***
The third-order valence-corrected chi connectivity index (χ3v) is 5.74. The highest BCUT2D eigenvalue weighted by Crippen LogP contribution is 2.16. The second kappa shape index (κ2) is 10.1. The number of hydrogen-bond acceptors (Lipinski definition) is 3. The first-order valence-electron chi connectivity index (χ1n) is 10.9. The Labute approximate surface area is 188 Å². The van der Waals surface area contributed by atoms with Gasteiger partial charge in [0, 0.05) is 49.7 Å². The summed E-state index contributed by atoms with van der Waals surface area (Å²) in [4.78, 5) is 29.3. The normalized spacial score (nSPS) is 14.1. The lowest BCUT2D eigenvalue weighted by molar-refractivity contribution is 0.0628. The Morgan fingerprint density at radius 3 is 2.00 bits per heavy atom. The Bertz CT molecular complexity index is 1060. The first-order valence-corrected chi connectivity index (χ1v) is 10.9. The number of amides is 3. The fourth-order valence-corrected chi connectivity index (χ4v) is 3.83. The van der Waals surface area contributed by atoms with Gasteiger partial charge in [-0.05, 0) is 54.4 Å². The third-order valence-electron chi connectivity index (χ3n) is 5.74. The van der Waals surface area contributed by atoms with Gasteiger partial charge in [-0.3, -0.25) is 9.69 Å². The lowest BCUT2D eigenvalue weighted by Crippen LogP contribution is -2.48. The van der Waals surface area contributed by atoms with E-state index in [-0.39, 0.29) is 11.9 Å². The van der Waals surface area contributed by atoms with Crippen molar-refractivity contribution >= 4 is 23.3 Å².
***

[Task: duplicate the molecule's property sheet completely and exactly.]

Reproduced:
The third-order valence-corrected chi connectivity index (χ3v) is 5.74. The highest BCUT2D eigenvalue weighted by Crippen LogP contribution is 2.16. The second kappa shape index (κ2) is 10.1. The number of hydrogen-bond acceptors (Lipinski definition) is 3. The first-order valence-electron chi connectivity index (χ1n) is 10.9. The Labute approximate surface area is 188 Å². The van der Waals surface area contributed by atoms with Gasteiger partial charge in [0, 0.05) is 49.7 Å². The summed E-state index contributed by atoms with van der Waals surface area (Å²) in [4.78, 5) is 29.3. The normalized spacial score (nSPS) is 14.1. The lowest BCUT2D eigenvalue weighted by molar-refractivity contribution is 0.0628. The Morgan fingerprint density at radius 3 is 2.00 bits per heavy atom. The Bertz CT molecular complexity index is 1060. The first-order valence-corrected chi connectivity index (χ1v) is 10.9. The number of amides is 3. The fourth-order valence-corrected chi connectivity index (χ4v) is 3.83. The van der Waals surface area contributed by atoms with Gasteiger partial charge in [-0.05, 0) is 54.4 Å². The third-order valence-electron chi connectivity index (χ3n) is 5.74. The van der Waals surface area contributed by atoms with Gasteiger partial charge in [-0.3, -0.25) is 9.69 Å². The lowest BCUT2D eigenvalue weighted by Crippen LogP contribution is -2.48. The van der Waals surface area contributed by atoms with E-state index in [-0.39, 0.29) is 11.9 Å². The van der Waals surface area contributed by atoms with Crippen molar-refractivity contribution >= 4 is 23.3 Å².